Camping for Weenies

El Capitan Canyon Puts a New Spin on ‘Roughing It’

LA Family/2004

Some people think roughing it on vacation is finding a hotel without air conditioning—if such a thing even exists anymore. For those willing to take one more step back without having to resort to sleeping bags and backpacks, El Capitan Canyon is a wonderful compromise.

Located just north of Santa Barbara a scant 90 minutes or so from LA., El Capitan Canyon is just the other side of the 101 from El Capitan State Park beach. In the canyon is a warren of dozens of tiny cabins and tents where weekend warriors can tough it out with tiny refrigerators, low-powered microwaves and, in the case of tent-dwellers, remote shower and toilet facilities in strategically placed bath houses. You can choose cabins that range somewhat in size and price, but the emphasis here is on getting out and doing things, and there’s plenty going on in and around the canyon proper.

We took our kids to El Capitan for a late-summer break, occupying a typical cabin with a “safari tent” next door that had the boys thinking they were in heaven. The tent is of the more permanent variety, a large canvas affair mounted on a wooden platform and outfitted with a queen bed, table and chairs. There’s even a light, so you can leave the Coleman at home unless you want it for the outside picnic table. Each campsite comes with its own table and fire pit, and S’mores supplies are available at the little on-site store (as well as gifts, some wines and food, firewood, etc.).

Around the cabin, guests are encouraged to park in central lots after unloading in an effort to keep traffic down. Bikes are available to borrow on a first-come, first-served basis, and shuttles in the form of minivans tool around picking up those disinclined to walk. There are lawns for playing Frisbee and catch, horseshoe pits, volleyball courts, a swimming pool and an outdoor barbecue area where you can purchase dinner nightly. For the most part, though, you’re on your own food-wise, so plan to bring all of your own groceries, cooking supplies and utensils. A camp stove would be a nice thing to have for multiple night stays, as well as warm clothes for the chilly evenings along the coast.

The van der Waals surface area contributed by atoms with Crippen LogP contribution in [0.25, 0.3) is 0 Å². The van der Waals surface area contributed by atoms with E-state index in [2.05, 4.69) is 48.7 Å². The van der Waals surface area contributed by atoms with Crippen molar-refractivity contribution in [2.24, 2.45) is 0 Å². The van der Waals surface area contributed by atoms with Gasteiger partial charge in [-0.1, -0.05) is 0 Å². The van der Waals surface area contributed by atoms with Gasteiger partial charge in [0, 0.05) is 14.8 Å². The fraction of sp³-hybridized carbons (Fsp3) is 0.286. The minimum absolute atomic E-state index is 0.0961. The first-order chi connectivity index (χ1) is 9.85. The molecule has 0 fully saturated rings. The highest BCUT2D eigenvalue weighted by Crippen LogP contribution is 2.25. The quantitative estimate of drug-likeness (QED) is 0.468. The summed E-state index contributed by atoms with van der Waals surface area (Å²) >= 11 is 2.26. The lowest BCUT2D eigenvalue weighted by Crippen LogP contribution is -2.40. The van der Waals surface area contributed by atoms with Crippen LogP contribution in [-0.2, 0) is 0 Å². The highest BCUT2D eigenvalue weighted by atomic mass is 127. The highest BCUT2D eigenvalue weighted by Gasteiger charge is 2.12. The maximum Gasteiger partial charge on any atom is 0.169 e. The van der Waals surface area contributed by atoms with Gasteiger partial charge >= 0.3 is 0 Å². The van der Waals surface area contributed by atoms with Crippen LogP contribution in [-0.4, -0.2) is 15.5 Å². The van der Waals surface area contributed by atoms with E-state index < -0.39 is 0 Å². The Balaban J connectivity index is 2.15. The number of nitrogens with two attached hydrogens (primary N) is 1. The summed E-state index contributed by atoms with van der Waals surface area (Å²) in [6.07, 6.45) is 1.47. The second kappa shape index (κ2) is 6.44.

During the day, campers can choose from a variety of activities, from yoga or surfing lessons to an in-room massage or a hike through the canyon. The Canyon staff can arrange most things for you, but be sure to reserve slots in advance since they can fill up quickly, especially on weekends.

For children, the Canyon has a Kids Camp, which features an array of activities from nature hikes and environmental lessons to get the younger set in tune with the surroundings. Originally a haven for the Chumash Indians, the area is rich in history as well as lush with foliage and creeks (except this year, of course). The whole area is covered with enormous trees, which afford plenty of shade to accompany the already cool ocean breezes that waft through the area.

Cabins at El Capitan run from $135 to $305/night, depending on the time of year, size, location etc. Safari tents are $115 to $135 per night. There are also larger round tents called yurts, which can be used for informal meetings or retreats.

For more information about El Capitan Canyon, call 866-352-2729 or check online at http://www.elcapitancanyon.com.

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